Peter Rhodes on animal suicide and a shortage of staff by the seaside

Beer, Devon

Food fit for royalty?
Food fit for royalty?

So that's it. Seven gilded days hurtle by and our umpteenth annual holiday at Beer slips into history. Among the outstanding memories of 2022, thanks to the Kremlin, will be petrol hitting £2 a litre and a small portion of chips reaching £4.

With cod in batter at £9.60 a portion, fish 'n' chips for two which was once a working-class staple, will now cost you a princely £27.20. You might consider driving a few miles to another chippy in hope of cheaper chips, but then you run into the £2 petrol problem.

Not that all our ills can be blamed on Vlad the Insaner. There's a desperate post-Covid shortage of staff down here on the south coast with pubs, hotels and restaurants advertising for workers. One pub put up a blackboard frankly admitting that bar meals will take one hour to arrive at your table. Does anyone else suspect that while some price rises are genuine and unavoidable this summer, one or two traders are, shall we say, making hay while the sun shines? I ask the question as one who has just been rooked for £5.60 for two small ice creams.

And yet the traditional English seaside holiday still has so much to offer. Chips may be dear and ices extortionate but at least your departures and arrivals are guaranteed. Saddest TV interview of the week was with a party of Brits holidaying abroad. Somehow, they had assumed that, while they might have problems getting from Britain to Italy, their return flight was rock-solid guaranteed. Because they never have strikes in Italy, right?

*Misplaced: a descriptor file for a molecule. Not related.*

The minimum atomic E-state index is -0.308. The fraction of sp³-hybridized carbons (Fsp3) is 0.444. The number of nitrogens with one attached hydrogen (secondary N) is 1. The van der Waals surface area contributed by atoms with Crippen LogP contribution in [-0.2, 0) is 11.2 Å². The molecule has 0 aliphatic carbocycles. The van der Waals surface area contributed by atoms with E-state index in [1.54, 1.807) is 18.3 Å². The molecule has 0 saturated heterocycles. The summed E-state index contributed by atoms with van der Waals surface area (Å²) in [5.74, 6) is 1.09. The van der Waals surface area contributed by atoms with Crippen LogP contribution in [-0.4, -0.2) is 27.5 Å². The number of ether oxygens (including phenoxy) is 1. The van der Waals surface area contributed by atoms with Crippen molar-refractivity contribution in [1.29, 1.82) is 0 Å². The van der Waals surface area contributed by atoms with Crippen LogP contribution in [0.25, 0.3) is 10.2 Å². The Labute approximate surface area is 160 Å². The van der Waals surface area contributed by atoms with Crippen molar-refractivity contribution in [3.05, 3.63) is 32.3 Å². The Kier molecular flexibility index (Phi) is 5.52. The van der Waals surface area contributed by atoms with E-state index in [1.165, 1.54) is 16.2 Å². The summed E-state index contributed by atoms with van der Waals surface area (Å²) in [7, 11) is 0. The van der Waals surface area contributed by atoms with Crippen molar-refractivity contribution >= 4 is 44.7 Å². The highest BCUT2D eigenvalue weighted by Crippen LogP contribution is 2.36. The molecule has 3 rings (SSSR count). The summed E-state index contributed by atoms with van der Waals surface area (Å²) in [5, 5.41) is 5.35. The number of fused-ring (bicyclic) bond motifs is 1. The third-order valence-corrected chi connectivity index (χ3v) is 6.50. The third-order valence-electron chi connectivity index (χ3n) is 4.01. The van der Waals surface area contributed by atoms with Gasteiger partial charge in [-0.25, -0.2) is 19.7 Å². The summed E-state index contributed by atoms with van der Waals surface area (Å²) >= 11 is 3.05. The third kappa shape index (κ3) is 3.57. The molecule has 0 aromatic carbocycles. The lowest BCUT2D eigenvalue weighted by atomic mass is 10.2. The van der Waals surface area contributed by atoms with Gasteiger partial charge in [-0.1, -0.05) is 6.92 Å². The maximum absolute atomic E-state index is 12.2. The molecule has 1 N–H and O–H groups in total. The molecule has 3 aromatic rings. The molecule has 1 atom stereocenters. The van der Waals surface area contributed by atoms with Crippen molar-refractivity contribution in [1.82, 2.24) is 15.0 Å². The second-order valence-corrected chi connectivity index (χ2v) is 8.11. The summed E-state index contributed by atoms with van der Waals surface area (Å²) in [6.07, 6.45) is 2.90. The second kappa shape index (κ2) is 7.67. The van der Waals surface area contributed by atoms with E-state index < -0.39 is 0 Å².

Meanwhile, in Sidmouth, the seafront car park has an amazing low-tech device which dispenses a parking ticket on arrival and, if you over-stay your time, allows you to pay the difference. So that's no CCTV, no threatening signs, no inputting your registration number and no parking fines issued by some rapacious enforcement firm. The device in question is called a human being.

In the main street of Seaton a wounded herring gull flapped pitifully, dragging its broken wing on the ground. Twice it seemed to hurl itself into the path of approaching cars, but both drivers braked and avoided it, which was possibly not the kindest thing, nor what the bird was hoping for. Do animals commit suicide?

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